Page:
Mortgage rates are more expensive than ever, broker warns

Mortgage rates are more expensive than ever, broker warns

One real estate broker warns that potential buyers are more likely to back out of pending deals because of the 30 year fixed mortgage rate doubling from one year ago and the housing market facing less affordability.

These are scary numbers a little bit. Before, you wouldn't have the ability to back out of a contract, according to The Corcoran Group president and CEO Pamela Liebman, who spoke to Mornings with Maria Wednesday. Nobody would give you a mortgage contingency when the market was on fire and going up, up, up. The broker said that these contract contingencies are being offered because sellers are a little more desperate to get these deals done.

As mortgage rates continue to hit multi-year highs each week and market demand starts to cool, a report from Redfin found that states within the Sun Belt have seen the highest rates of contract cancellations. A lot of homebuyers are back out after feeling the mortgage sticker shock, according to Liebman.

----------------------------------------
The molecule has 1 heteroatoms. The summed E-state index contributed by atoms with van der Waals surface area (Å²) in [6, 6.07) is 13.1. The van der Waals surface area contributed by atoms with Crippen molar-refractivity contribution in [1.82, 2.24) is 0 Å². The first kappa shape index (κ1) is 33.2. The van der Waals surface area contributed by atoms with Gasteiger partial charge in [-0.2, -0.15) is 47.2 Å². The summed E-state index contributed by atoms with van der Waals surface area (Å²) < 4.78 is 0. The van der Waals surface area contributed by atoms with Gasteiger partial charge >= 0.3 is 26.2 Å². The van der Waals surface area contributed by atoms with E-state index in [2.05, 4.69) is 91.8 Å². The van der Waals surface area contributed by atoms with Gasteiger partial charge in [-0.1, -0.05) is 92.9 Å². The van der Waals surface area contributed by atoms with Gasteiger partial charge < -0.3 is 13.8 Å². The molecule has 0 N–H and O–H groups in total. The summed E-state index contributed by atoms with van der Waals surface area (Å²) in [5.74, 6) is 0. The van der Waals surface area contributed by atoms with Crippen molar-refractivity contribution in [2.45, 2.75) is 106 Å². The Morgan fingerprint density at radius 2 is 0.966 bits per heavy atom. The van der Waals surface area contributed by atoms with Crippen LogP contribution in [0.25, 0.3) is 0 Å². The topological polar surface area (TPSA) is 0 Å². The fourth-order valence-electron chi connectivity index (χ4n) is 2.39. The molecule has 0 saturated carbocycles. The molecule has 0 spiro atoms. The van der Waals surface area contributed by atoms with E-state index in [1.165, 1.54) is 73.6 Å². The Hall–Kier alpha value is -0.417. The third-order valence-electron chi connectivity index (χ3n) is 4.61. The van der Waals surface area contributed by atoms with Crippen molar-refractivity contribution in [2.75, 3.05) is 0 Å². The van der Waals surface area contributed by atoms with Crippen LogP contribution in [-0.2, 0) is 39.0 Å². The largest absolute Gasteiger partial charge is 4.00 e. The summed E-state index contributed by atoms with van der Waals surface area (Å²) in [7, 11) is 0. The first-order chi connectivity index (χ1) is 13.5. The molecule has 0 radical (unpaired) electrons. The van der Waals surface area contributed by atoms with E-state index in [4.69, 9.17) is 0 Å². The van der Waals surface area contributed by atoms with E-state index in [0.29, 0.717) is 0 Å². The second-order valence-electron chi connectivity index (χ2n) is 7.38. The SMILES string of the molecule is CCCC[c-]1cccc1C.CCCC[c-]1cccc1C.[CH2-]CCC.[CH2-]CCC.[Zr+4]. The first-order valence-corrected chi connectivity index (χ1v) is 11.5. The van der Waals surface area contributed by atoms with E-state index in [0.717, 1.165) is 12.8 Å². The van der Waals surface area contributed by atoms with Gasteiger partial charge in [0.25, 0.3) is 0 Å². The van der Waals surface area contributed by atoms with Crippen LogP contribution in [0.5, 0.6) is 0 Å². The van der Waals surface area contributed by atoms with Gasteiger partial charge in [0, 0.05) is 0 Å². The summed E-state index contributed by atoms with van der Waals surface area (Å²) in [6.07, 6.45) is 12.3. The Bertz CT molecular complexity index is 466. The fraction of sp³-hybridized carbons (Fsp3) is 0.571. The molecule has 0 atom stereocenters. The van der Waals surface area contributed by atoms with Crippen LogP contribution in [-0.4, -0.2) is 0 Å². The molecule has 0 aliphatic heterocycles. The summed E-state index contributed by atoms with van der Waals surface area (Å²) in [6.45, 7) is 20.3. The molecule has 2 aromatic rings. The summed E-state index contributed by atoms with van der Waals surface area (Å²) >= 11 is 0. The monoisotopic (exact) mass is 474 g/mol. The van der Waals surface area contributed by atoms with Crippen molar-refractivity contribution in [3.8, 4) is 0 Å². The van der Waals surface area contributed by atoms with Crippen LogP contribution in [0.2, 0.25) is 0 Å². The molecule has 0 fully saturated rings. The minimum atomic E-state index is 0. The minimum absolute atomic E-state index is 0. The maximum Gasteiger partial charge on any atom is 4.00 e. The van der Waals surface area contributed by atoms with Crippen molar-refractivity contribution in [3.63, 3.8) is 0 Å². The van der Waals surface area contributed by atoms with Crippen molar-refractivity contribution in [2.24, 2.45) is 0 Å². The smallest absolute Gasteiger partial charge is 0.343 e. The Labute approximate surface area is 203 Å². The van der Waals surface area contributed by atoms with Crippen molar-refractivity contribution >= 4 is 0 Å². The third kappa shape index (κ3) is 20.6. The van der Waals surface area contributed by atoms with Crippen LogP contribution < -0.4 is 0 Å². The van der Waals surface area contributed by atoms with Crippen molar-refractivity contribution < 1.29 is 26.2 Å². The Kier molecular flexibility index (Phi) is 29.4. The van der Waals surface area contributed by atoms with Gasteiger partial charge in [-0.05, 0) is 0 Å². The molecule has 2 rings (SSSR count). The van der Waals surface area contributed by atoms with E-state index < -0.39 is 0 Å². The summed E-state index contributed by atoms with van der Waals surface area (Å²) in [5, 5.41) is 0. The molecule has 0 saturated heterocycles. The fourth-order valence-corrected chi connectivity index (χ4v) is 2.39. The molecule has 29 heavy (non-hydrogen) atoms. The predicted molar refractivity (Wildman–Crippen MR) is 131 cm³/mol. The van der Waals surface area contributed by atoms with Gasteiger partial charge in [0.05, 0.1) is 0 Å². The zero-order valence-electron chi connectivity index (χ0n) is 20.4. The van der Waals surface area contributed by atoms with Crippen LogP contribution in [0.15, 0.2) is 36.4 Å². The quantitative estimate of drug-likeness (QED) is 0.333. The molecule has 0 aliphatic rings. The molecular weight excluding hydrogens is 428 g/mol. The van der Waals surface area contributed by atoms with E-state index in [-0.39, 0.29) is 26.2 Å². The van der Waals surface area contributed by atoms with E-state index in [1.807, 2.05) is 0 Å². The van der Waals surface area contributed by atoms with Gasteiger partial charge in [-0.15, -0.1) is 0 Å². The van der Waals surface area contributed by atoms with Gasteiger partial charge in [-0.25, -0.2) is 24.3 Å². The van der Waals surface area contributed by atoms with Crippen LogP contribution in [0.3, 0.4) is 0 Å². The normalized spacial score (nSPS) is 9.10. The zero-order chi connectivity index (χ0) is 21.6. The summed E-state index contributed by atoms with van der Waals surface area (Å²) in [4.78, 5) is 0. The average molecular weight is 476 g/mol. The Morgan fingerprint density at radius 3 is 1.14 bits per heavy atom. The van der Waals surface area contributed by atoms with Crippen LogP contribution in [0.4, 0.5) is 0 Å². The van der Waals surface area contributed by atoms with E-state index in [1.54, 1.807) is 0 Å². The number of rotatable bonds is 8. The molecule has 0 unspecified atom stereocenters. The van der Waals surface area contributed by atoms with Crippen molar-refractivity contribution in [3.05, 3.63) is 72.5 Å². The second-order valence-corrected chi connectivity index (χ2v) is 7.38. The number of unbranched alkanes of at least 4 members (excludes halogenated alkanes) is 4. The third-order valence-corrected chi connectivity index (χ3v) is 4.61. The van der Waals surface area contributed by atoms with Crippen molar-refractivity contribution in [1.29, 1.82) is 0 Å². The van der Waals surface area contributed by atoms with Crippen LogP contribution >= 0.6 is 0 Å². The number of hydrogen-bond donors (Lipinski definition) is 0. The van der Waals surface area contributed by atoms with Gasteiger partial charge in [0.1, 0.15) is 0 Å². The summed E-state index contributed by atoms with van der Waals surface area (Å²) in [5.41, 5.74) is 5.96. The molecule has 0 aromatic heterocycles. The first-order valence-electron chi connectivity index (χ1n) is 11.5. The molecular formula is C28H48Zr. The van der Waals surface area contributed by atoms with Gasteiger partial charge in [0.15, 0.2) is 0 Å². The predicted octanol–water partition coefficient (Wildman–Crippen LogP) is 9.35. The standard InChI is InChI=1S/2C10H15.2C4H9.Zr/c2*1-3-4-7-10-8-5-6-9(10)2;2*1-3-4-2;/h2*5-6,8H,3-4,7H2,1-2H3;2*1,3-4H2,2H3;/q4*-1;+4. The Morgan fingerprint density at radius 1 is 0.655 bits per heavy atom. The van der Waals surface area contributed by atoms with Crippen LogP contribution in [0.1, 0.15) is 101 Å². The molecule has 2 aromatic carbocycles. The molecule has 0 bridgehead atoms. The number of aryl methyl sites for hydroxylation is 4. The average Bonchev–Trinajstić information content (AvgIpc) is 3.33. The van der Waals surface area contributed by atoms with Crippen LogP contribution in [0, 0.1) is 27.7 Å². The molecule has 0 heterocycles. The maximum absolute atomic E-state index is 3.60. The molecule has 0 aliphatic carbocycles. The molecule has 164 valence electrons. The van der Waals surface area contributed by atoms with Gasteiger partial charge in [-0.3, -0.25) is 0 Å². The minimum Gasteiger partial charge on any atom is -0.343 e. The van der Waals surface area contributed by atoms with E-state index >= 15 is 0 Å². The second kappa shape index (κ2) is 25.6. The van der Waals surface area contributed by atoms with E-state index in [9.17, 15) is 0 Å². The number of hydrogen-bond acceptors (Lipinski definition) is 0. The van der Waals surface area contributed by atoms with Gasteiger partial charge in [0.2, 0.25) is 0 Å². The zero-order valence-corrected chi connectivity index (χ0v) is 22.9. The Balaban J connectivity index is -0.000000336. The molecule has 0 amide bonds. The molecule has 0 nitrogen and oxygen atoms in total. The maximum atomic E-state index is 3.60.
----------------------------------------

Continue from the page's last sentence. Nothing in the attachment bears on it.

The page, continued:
Mortgage rates have gone up more than a percentage point over the past six weeks. The 30 year fixed rate was 6.52%, which is the highest level since mid- 2008, at the end of the September 23 week.

You may have applied for a mortgage two weeks ago, but the cost is much more, and it just makes it unaffordable and people will walk away, Liebman said.

The broker said that the expensive mortgages and home prices have taken a lot of people out of the home-buying market.

Some of the funniest places to buy, whether it's in Vegas or Orlando or Montana, are not so fun anymore because it's gotten a lot more expensive, Liebman said. The inflation all over the place has resulted in disposable income not being what it was. Since home sellers have more listings to compete with, the real estate expert noted that people will try to gain buyer attention by dropping the asking price.

This is a market that saw such incredible price increases during the Pandemic, that it is a double whammy of expensive prices and expensive mortgages, according to Liebman. Something has to be given. Liebman said she does not believe the U.S. is experiencing a housing recession, but she advised those who are active in the market to plan for surprises. We want more people to be able to buy new homes, and we've got a whole new generation that's ready to enter the market. The Corcoran Group CEO said that housing will be fine and maybe a little more balanced, as Chairman Powell said. You just need to talk to someone who knows if an increase in the rate is going to crush you financially.